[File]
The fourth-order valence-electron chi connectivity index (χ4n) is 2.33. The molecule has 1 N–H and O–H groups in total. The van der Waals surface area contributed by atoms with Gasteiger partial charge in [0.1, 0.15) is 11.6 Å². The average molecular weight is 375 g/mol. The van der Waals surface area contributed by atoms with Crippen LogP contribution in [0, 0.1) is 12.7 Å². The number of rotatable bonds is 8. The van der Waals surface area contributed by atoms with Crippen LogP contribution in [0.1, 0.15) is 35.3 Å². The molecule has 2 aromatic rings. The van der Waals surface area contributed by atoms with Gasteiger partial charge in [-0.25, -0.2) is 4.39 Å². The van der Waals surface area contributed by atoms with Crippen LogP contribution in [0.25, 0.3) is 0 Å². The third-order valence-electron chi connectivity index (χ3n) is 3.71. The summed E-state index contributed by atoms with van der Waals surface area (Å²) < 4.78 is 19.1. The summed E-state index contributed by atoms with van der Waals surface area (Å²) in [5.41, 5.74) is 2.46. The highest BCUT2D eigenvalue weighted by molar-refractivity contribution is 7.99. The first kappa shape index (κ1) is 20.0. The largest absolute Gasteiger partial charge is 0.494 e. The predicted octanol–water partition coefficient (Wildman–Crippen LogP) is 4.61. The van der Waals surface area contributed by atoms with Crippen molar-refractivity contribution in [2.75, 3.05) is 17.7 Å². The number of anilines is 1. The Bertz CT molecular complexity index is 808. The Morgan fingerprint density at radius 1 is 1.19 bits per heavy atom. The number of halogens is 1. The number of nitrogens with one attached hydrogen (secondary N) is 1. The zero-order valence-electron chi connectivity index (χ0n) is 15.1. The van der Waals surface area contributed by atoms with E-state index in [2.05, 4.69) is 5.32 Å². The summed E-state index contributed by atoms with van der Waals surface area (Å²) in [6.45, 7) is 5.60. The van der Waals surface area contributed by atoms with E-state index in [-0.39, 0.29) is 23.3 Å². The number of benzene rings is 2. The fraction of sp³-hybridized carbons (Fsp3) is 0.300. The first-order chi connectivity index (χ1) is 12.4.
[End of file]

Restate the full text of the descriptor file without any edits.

The fourth-order valence-electron chi connectivity index (χ4n) is 2.33. The molecule has 1 N–H and O–H groups in total. The van der Waals surface area contributed by atoms with Gasteiger partial charge in [0.1, 0.15) is 11.6 Å². The average molecular weight is 375 g/mol. The van der Waals surface area contributed by atoms with Crippen LogP contribution in [0, 0.1) is 12.7 Å². The number of rotatable bonds is 8. The van der Waals surface area contributed by atoms with Crippen LogP contribution in [0.1, 0.15) is 35.3 Å². The molecule has 2 aromatic rings. The van der Waals surface area contributed by atoms with Gasteiger partial charge in [-0.25, -0.2) is 4.39 Å². The van der Waals surface area contributed by atoms with Crippen LogP contribution in [0.25, 0.3) is 0 Å². The third-order valence-electron chi connectivity index (χ3n) is 3.71. The summed E-state index contributed by atoms with van der Waals surface area (Å²) < 4.78 is 19.1. The summed E-state index contributed by atoms with van der Waals surface area (Å²) in [5.41, 5.74) is 2.46. The highest BCUT2D eigenvalue weighted by molar-refractivity contribution is 7.99. The first kappa shape index (κ1) is 20.0. The largest absolute Gasteiger partial charge is 0.494 e. The predicted octanol–water partition coefficient (Wildman–Crippen LogP) is 4.61. The van der Waals surface area contributed by atoms with Crippen molar-refractivity contribution in [2.75, 3.05) is 17.7 Å². The number of anilines is 1. The Bertz CT molecular complexity index is 808. The Morgan fingerprint density at radius 1 is 1.19 bits per heavy atom. The number of halogens is 1. The number of nitrogens with one attached hydrogen (secondary N) is 1. The zero-order valence-electron chi connectivity index (χ0n) is 15.1. The van der Waals surface area contributed by atoms with E-state index in [2.05, 4.69) is 5.32 Å². The summed E-state index contributed by atoms with van der Waals surface area (Å²) in [6.45, 7) is 5.60. The van der Waals surface area contributed by atoms with E-state index in [-0.39, 0.29) is 23.3 Å². The number of benzene rings is 2. The fraction of sp³-hybridized carbons (Fsp3) is 0.300. The first-order chi connectivity index (χ1) is 12.4.